These pages describes how to browse and sort any of Oracc's online corpora.
You may find it helpful to print this page out for reference before you start to explore any of the Oracc corpora for the first time. If your browser has problems displaying all the special transliteration characters you may want to download and install a Unicode transliteration font for Mac, Windows, or Linux.
When you go to the front page of an Oracc corpus, you will see the screen split into three parts:
The contents of the header stay mostly the same as you move through the corpus. The contents of the outliner pane and main pane change, though, depending on whether you are paging through a listing of texts, glossary entries, or search results in Outline Mode or reading a whole text in Text Item Mode.
You can use the coloured header at the top of the screen to navigate your way around the corpus, and to perform searches. It is divided into three different zones, from left to right and top to bottom:
The navigation zone, at top left, enables you to move to different parts of the project's website, and out of it to other useful parts of Oracc. It has three components:
The search bar, at top right, gives you all the tools you need to perform simple searches on the corpus. There is more information on searching on a separate page.
Use the tools on the bottom row of the header to page through the texts, catalogue data, glossary entries, and search results. The outline sorter to the left of the pager bar is described in the section on Outline Mode below.
The number of tools in the pager bar is context-dependent. Here we describe the three that are always present:
Outline Mode is what you see when you first access the corpus online. You can use it to browse the corpus. The screen is divided into two unequal halves: the narrow Outline Pane on the left, and a full listing of the corpus in the Main Pane on the right.
In the Main Pane, the tablets are listed by a short, standardised designation, usually based on their place of publication, and grouped by criteria such as period, genre, and provenance. You can move through the listing using the tools in the pager zone immediately above it.
You will also see a couple of extra items in the pager zone:
Try clicking on them a few times to see how they work.
The main component of each outline listing is the text's designation (usually a composition name or a publication number). Designations that are coloured link to the Text Item View, which displays the transliteration and translation of a single text. Black designations list texts that have not yet been edited as part of the corpus.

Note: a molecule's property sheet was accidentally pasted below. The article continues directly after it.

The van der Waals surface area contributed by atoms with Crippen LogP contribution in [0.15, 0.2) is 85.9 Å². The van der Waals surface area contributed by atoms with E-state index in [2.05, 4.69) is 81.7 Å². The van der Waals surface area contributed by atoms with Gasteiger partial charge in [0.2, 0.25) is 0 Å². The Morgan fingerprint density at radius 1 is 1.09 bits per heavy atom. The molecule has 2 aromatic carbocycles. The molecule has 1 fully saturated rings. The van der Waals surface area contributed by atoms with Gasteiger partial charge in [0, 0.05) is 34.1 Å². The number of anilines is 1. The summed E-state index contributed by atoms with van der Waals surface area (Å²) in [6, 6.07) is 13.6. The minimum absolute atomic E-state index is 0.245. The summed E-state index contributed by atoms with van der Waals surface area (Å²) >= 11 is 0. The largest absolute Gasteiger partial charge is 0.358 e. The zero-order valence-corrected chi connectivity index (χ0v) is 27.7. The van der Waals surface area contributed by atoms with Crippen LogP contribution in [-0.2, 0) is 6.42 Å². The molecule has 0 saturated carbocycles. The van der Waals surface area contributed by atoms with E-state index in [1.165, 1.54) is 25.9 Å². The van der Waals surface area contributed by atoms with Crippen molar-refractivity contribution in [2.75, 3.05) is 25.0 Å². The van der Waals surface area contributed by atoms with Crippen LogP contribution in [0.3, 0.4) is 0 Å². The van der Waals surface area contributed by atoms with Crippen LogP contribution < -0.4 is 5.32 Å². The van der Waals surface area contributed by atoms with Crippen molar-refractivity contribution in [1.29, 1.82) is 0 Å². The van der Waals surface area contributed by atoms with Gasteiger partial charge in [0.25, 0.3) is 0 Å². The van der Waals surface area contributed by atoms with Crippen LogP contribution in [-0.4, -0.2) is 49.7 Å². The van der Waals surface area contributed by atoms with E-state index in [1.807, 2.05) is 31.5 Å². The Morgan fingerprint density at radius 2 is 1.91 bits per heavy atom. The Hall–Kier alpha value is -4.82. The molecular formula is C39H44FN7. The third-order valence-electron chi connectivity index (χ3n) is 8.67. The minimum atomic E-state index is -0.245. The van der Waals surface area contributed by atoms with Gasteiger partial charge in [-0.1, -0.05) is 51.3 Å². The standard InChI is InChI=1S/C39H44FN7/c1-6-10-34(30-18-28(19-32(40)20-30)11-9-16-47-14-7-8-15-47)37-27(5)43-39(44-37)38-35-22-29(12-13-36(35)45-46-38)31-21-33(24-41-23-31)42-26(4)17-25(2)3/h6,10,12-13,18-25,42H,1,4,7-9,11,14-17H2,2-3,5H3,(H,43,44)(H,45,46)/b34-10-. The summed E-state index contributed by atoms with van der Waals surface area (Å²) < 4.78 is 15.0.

Alternatively, you can click on the document icon () to the left of each designation to view an edition of the text if one is available.
The following columns list information such as textual genre and ancient author, taken from the project's catalogue. They vary from project to project and corpus to corpus. For more information on project-specific keywords, go to that project's home page.
In Outline Mode the left-hand sidebar gives an overview of the whole of the project's corpus, which in many Oracc projects is grouped by period, genre, and provenance. You can select any one of these groups by clicking on it. You are now in Zoom Mode.
In some projects, the following tools help you move through the outline of the corpus in Zoom Mode:
In Text Item Mode the Main Pane shows the transliteration and/or translation of a single tablet or composite text.
If the text has been lemmatised, you can place the cursor over any word of the transliteration to see its outline glossary entry, and click on the word to go to its full glossary entry. If the line numbers of the transliteration are shown in blue, you can click them to view an associated tablet or composite text.
The following tools in the pager bar allow you to control what you see in Text Item Mode:
In Text Item Mode the left-hand Outline Pane gives a set of information about the tablet and text. Its exact contents depend on the project, but it may include some or all of the following data:
The Project Hub page is reached from the icon in the Header of any project corpus
page. Or you can find it at
PROJECT with the name of the project or subproject, e.g.,
On the hub page you will typically find two or more lists of links, depending on the project:
All corpus projects have a basis set of core resources, which you can access via these links:
If a project has lemmatized some or all of the texts in its corpus, it will have one or more glossaries. You can reach the glossaries either by clicking on a transliterated word in a text or via this list.
Different projects have different glossaries, depending on the languages in the corpus, but you will typically find:
Some projects have subprojects, which you can access via these links.
Some projects define special lists of texts, which you can access via these links.23 Jul 2014
Eleanor Robson, 'Getting started with Oracc online corpora', Oracc: The Open Richly Annotated Cuneiform Corpus, Oracc, 2014 [http://oracc.museum.upenn.edu/doc/help/visitingoracc/gettingstarted/]